One Minute Torah: Confronting our Fears Sukkot 5780

Jews worldwide share a tradition of reading the book of Ecclesiastes on Sukkot.

This week’s One Minute Torah is a shortened version of a sermon delivered this past Shabbat afternoon. The full sermon focused on Climate Change. Email me for the full text.

Jews worldwide share a tradition of reading the book of Ecclesiastes on Sukkot. At AJRCA, where I attended rabbinical school, Ecclesiastes and Job were taught together – not an uncommon pairing, as the two books share a similar philosophy. But what made my school’s class a little different is that it was by an oncologist, Dr. Jacob Zighelboim.

Dr. Zighelboim had treated many cancer patients during his years of practice. He knew exactly how to feel a lump on a person’s body, and determine if it was likely to be cancerous. One day, a lump appeared in his own neck. And for many months, he ignored it.

How could he, an expert in cancer, not notice the lump in his own neck? He literally did not see or feel it. He was in denial.

When he was finally forced to recognize what was growing right there before his eyes, he was furious at himself for losing months of treatment. But he was very fortunate. His colleagues gave him excellent care, and after months of hell he did recover. He went on to study Ecclesiastes and Job in depth, to write a book about his understanding of these works, and to teach classes about them.

Why Ecclesiastes and Job? Because, as Dr. Zighelboim and many other scholars understand them, these books are about denial. Human beings are afraid of pain. We are afraid of loss. And most of all, we are afraid of death. Many of us, rather than confronting these fears, hide from them. We distract ourselves with money, and pleasure, and to-do lists, and self-righteousness. We stress eat. We videogame. We email. We refuse to talk. “Hevel hevalim” – “vanity of vanties” is the refrain in Ecclesiastes. These are all distractions from truths that we are afraid might overwhelm.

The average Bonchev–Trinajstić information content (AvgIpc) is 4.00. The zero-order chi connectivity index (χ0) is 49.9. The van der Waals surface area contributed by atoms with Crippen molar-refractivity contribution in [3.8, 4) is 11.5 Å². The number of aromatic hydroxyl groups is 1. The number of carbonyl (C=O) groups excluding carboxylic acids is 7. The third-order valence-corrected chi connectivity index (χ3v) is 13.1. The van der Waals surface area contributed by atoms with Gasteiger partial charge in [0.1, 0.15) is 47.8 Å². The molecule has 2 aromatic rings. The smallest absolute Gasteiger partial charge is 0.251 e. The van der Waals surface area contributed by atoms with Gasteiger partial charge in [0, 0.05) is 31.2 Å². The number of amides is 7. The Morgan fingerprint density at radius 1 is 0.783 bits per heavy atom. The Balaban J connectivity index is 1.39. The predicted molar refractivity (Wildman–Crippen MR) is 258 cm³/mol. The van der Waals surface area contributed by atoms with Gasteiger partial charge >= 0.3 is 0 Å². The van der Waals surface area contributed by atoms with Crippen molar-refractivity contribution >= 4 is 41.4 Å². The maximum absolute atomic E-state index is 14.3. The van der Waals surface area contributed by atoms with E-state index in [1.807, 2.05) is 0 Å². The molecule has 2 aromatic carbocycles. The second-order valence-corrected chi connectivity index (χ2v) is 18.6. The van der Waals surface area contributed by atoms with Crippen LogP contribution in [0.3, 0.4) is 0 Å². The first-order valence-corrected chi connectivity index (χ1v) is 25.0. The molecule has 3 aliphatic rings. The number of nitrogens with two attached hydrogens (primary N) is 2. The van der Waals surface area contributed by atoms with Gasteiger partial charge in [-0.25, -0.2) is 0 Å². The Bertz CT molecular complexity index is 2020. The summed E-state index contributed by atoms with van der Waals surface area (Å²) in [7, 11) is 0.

Some of us are in denial about harm we are doing to our bodies – through eating habits, lack of exercise, sleep habits. Some of us are in denial about harm we are doing to our relationships. Some of us are in denial about harm we are doing to our souls. And some of us are in denial about harm we are doing to our planet.

At the core, all forms of denial come from our fears of pain and loss. Judaism insists that we confront those fears head-on. Just at the start of the rainy season, when we are fearful of another drought, our tradition tells us to spend ten days searching our souls, and speaking aloud the possibilities of real loss, even death. “Who by flood? Who by fire?” The Netaneh Tokeh High Holiday prayer asks.

And then, we go outside. We build little huts, called sukkot, that are open to the stars and the sun. For a sukkah to be kosher, it cannot have a solid roof. Spending time in a sukkah is a tangible expression of our vulnerability.

But sukkot is also a joyous holiday. “ושמחת בחגך” the Torah tells us – you shall celebrate on your Sukkot holiday. It ends with a huge dance party, simchat torah. Because when we allow ourselves to face our vulnerabilities, when we shed denial and accept the fragility of life, there can be a great feeling of release. When we are free of delusion, we can live in our dangerous, crazy, beautiful world as it really is.